How to Avoid Their Attraction and Get Out Once You’re Caught

Terry Harris, Managing Partner, Chicago Consulting

The Problem – How many Black Holes are out there?
Purchase orders are the lifeblood of B2B commerce. For sellers they build the “top line” that drives their businesses. For buyers they initiate procurement of materials needed to make and sell their products. Millions of POs are placed every day.

Think, then about the multiple items on these orders. It’s common for businesses to place POs for multiple items. It’s the normal way buyers routinely purchase material from established suppliers.

Now picture all the items that become back orders. These are the items that the supplier can’t ship right away with the other items. Left to their own devices, suppliers ship the items they can and create back orders of the others – it’s their normal practice. Subsequently the supplier ships these items if and when they become available.

Aside from the problems back orders cause, most businesses gauge their frequency with the common service measurement called fill rate, or line item fill rate – the percent of items that can be filled right away. Most suppliers’ fill rates range between 80% and 95%. Some are better and many are worse. Whatever it is, the likelihood of an item not being back ordered is about the same as the fill rate.

The problem gets worse at the order level, however. On multiple line item POs the chance of having a back order grows because any back ordered item causes a back order on the PO. For example, if a supplier’s fill rate were 90%, the likelihood of a back order on a 10-line PO would be 65%!

That’s why the majority of POs create back orders in many companies. Their “order” fill is below 50%.

From an overall perspective, the breadth of back orders is about the same as the “un-fill” rate – the 5 to 20% of the items that are unavailable when the order is placed. It’s staggering to imagine the total amount of business tied up in back orders. Applied to a $10 trillion GNP, a 90% fill rate would suggest a nationwide back order of a trillion dollars!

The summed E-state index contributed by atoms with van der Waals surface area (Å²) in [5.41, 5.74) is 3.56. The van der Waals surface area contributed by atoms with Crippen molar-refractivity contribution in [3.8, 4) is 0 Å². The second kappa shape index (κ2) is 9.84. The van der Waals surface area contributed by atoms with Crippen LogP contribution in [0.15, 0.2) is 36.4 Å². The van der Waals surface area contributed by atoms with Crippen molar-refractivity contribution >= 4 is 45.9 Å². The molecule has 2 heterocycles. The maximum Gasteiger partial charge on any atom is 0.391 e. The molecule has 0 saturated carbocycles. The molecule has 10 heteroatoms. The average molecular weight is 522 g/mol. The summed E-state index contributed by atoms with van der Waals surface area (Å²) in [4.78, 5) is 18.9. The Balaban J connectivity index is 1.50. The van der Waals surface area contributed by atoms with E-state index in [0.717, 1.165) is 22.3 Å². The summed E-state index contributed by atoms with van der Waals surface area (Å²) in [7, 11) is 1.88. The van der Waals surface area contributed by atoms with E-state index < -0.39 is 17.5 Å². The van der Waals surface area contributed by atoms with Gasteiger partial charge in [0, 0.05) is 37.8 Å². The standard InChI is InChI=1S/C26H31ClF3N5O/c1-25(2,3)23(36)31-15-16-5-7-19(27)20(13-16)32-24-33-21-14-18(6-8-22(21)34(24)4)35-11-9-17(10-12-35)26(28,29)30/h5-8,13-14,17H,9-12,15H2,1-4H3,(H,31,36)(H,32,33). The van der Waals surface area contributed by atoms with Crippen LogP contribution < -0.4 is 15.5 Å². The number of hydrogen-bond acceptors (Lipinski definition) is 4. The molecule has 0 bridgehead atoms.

That’s $1 trillion sitting there on back order at any point in time – sitting there all the time. A trillion dollars of business that both buyers and sellers would like to eliminate.

Back order black holes are everywhere!

Being aware – “SEEING” Black Holes and Why Light Doesn’t Escape
Let’s realize how businesses, particularly procurement functions, become aware of this problem – how they get notified of back orders.

Once in suppliers’ systems, orders are released and filled as possible. Suppliers’ eagerness to “recognize the revenue” motivates them to ship the items they can and back order the rest. So powerful is this motivation that at fiscal year ends, quarter ends, and even month ends, suppliers routinely lower their inventory availability hurdle and release even more partial orders so as to “make their numbers.” This drill guarantees ever more back orders.

Once shipped, does the supplier notify the buyer that items were not included? The supplier is actually encouraged to shut up. If notified, the buyer might cancel the back order. Worse, the buyer might try to buy the item(s) from a competitor. (After all, he did want them.) That competitor might actually have the item(s). Being satisfied by that supplier, the buyer might do more business with them next time.

In this way, disclosing that items were back ordered is often seen as “selling for your competitors.” Actually it is.

Salt in this wound comes further from some suppliers’ practice of waiting for the next order from the same buyer to ship back ordered items so as to save transportation costs.

When the supplier does make note of the partial shipment, they usually do so in a most passive way. The back ordered items are “X-ed” out on their picking list, which may next be seen at the buyer’s receiving dock.

Suppliers’ own self-interest spawns back order black holes and prevents light from escaping them.

Now consider what happens when the partial order is received – after, mind you, the time in which the material was expected has lapsed. Do many organizations have receiving functions that notify buyers that items on the PO were not received? Probably not. The supplier’s picking documents normally don’t list items they knew couldn’t be picked, so the packing list doesn’t acknowledge them either. In any case it’s the exception that receiving notifies purchasing of the back ordered items. It’s “receiving”, not “not received”.

So what does trigger awareness of the back ordered items? All too often it’s someone else recognizing that there’s a big problem. The production schedule won’t be met because a component they need is not there, or (as in every distributor’s business) a customer wants something you don’t have.

After this, the organization has to expedite the late material. In many companies this work consumes a liberal part of materials management’s day-to-day scramble – climbing out of the black holes they’ve been sucked into. Think of all the subsequent operational disruptions and cost consequences.